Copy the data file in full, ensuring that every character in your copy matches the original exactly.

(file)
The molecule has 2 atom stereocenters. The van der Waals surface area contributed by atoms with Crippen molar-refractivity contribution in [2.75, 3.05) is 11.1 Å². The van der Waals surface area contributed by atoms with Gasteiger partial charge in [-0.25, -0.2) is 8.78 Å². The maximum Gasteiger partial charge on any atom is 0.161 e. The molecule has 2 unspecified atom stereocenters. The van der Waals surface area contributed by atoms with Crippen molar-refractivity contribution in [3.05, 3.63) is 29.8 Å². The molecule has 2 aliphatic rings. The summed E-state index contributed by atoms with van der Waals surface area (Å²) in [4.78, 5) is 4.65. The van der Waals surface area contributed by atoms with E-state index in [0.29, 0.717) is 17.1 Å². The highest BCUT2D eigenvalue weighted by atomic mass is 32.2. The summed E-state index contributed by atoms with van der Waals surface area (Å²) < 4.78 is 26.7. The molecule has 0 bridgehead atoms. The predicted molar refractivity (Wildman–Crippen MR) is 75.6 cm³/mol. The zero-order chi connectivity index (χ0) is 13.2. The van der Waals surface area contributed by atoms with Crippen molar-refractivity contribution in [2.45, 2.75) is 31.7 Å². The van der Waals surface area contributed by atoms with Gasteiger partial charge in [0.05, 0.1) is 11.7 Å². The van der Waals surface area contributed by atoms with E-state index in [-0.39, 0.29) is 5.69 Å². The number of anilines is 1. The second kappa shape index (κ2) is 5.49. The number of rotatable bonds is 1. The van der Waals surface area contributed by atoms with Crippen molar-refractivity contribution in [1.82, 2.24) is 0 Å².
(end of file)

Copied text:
The molecule has 2 atom stereocenters. The van der Waals surface area contributed by atoms with Crippen molar-refractivity contribution in [2.75, 3.05) is 11.1 Å². The van der Waals surface area contributed by atoms with Gasteiger partial charge in [-0.25, -0.2) is 8.78 Å². The maximum Gasteiger partial charge on any atom is 0.161 e. The molecule has 2 unspecified atom stereocenters. The van der Waals surface area contributed by atoms with Crippen molar-refractivity contribution in [3.05, 3.63) is 29.8 Å². The molecule has 2 aliphatic rings. The summed E-state index contributed by atoms with van der Waals surface area (Å²) in [4.78, 5) is 4.65. The van der Waals surface area contributed by atoms with E-state index in [0.29, 0.717) is 17.1 Å². The highest BCUT2D eigenvalue weighted by atomic mass is 32.2. The summed E-state index contributed by atoms with van der Waals surface area (Å²) < 4.78 is 26.7. The molecule has 0 bridgehead atoms. The predicted molar refractivity (Wildman–Crippen MR) is 75.6 cm³/mol. The zero-order chi connectivity index (χ0) is 13.2. The van der Waals surface area contributed by atoms with Crippen molar-refractivity contribution in [2.45, 2.75) is 31.7 Å². The van der Waals surface area contributed by atoms with Gasteiger partial charge in [0.05, 0.1) is 11.7 Å². The van der Waals surface area contributed by atoms with E-state index in [-0.39, 0.29) is 5.69 Å². The number of anilines is 1. The second kappa shape index (κ2) is 5.49. The number of rotatable bonds is 1. The van der Waals surface area contributed by atoms with Crippen molar-refractivity contribution in [1.82, 2.24) is 0 Å².